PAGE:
From David's comment to this answer I understand that it's an undesirable effect in high speed designs. Can someone explain in detail?
The quick answer is where ground inside of a chip goes up and down relative to the ground on the PCB. This is due mostly to the lead inductance of the pins combined with high-speed changes in current on the ground pins. The more current on the ground pins, and the more that current changes, the more ground bounce there will be.
A related issue is called Simultaneous Switching Noise, or SSN. Essentially this happens when a lot of outputs on a chip change at the same time, and in the same direction. This causes a huge increase in current on either the power or ground pins, and usually is shown as noise in those output signals. This is a common problem on systems with wide parallel address or data busses-- for example, when a CPU writes to memory and the data lines change from all zeros to all ones.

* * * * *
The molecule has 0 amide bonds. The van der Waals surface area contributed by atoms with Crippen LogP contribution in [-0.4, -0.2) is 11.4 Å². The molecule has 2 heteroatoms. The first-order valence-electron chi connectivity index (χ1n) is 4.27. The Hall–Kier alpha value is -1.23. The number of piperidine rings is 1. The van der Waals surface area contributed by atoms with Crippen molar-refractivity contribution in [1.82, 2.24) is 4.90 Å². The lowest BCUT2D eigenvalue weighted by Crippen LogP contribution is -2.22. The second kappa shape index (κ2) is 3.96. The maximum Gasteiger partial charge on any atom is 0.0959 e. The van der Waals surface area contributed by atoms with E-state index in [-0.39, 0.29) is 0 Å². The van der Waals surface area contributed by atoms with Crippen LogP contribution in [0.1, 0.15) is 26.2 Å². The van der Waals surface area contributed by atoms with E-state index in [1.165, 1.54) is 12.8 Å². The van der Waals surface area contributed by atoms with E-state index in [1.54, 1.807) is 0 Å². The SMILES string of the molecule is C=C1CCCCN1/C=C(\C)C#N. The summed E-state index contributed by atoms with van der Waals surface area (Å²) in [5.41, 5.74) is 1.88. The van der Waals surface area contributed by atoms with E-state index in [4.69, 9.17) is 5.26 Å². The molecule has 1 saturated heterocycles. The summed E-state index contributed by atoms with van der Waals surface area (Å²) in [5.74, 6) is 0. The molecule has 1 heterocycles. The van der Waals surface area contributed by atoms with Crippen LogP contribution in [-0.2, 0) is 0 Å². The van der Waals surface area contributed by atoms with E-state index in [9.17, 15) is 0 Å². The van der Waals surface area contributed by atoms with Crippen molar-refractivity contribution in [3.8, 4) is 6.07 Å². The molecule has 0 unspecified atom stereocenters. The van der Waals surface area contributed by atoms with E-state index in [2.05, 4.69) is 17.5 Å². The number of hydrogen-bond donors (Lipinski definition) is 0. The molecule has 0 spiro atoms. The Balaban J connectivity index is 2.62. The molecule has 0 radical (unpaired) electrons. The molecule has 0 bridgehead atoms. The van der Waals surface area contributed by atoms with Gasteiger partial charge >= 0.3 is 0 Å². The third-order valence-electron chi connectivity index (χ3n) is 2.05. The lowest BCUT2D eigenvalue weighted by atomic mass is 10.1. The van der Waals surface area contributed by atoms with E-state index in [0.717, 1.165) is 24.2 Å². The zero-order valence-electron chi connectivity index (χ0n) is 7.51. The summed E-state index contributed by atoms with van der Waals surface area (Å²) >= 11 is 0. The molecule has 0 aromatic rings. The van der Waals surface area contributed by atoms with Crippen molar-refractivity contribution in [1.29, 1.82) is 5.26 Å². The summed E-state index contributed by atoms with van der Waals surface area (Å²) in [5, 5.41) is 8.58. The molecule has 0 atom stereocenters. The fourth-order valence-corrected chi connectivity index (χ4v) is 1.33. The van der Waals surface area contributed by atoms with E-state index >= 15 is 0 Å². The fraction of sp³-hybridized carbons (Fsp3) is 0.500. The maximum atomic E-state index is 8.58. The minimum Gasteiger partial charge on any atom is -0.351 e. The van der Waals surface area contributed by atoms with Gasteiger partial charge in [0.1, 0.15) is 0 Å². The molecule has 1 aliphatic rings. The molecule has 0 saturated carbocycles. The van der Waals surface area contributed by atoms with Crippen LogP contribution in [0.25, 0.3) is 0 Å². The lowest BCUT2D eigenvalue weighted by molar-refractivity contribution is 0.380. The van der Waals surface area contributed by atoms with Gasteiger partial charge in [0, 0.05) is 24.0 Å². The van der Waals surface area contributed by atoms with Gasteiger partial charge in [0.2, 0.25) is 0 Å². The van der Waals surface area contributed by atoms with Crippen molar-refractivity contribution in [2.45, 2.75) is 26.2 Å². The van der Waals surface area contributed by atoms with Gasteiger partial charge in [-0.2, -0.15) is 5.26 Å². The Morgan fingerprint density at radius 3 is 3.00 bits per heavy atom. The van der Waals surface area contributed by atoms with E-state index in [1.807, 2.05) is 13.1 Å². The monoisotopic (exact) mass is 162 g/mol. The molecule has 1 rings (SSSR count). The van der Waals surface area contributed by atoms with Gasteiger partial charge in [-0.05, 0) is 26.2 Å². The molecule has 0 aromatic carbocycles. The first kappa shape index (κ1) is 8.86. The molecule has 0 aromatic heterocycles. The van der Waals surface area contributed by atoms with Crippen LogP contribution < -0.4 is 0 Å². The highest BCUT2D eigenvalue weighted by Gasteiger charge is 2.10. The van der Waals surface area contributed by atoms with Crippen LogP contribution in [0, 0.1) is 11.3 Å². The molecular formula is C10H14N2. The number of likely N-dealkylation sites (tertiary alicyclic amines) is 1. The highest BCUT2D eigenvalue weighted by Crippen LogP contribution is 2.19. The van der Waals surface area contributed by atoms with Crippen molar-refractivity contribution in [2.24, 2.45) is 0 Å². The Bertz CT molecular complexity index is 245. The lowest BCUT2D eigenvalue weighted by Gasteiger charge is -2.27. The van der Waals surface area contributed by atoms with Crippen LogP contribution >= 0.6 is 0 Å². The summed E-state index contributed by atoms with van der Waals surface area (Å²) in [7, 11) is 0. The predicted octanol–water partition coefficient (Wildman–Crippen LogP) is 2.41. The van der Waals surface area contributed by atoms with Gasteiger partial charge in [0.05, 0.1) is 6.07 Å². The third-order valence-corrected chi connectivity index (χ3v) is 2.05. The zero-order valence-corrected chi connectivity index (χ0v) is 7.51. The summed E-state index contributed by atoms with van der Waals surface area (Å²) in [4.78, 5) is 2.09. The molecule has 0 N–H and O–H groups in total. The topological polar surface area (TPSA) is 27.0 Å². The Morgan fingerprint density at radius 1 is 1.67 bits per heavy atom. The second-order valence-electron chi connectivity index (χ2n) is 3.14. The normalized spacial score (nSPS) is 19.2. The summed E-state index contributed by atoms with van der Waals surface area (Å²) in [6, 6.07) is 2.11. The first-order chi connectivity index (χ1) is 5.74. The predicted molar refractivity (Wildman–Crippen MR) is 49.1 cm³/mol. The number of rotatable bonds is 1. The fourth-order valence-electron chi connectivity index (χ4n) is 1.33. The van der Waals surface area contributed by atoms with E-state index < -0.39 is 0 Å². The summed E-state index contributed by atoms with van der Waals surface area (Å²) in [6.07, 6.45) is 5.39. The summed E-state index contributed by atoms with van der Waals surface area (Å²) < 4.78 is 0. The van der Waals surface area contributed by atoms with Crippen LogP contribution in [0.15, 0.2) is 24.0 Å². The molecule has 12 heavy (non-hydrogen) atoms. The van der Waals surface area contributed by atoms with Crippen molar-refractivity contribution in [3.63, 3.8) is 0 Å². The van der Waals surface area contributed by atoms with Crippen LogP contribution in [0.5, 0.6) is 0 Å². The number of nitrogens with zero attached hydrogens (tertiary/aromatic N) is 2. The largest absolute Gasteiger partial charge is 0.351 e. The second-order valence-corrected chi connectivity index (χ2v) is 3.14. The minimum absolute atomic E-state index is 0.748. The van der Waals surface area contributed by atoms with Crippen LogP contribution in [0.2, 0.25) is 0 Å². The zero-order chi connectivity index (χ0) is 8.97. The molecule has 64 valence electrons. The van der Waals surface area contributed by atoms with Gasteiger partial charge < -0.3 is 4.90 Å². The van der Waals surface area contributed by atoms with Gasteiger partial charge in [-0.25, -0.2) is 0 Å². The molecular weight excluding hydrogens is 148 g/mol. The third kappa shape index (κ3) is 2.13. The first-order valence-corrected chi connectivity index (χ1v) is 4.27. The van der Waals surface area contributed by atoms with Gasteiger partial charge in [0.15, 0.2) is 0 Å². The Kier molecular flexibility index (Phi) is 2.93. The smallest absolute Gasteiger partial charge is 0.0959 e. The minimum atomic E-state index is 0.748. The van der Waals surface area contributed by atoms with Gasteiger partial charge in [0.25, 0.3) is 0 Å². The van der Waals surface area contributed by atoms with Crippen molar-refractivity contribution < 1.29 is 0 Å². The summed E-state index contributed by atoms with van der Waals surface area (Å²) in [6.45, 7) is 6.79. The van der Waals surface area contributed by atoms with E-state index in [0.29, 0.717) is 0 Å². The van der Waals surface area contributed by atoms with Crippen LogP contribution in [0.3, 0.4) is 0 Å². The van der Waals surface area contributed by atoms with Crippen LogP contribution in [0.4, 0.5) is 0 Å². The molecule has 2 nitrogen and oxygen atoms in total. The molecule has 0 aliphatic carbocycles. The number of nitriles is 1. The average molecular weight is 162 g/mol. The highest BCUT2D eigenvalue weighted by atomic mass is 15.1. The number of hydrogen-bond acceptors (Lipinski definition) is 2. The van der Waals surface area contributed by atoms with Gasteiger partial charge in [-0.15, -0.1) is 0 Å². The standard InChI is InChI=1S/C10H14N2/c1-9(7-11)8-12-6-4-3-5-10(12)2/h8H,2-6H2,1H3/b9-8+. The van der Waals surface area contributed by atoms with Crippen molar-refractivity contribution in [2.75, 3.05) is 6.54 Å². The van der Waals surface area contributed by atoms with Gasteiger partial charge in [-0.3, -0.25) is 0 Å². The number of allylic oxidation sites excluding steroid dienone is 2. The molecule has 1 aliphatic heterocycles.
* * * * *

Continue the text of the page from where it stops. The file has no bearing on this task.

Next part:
Normally, ground bounce is not an issue but SSN is a huge issue for wide, parallel busses. (As an aside, this is a good reason for PCIe over PCI, or SATA over the old ATA interfaces.) When ground bounce is an issue, it usually first appears as increased EMI or noise on chip outputs. When it gets worse, the chip can stop functioning correctly.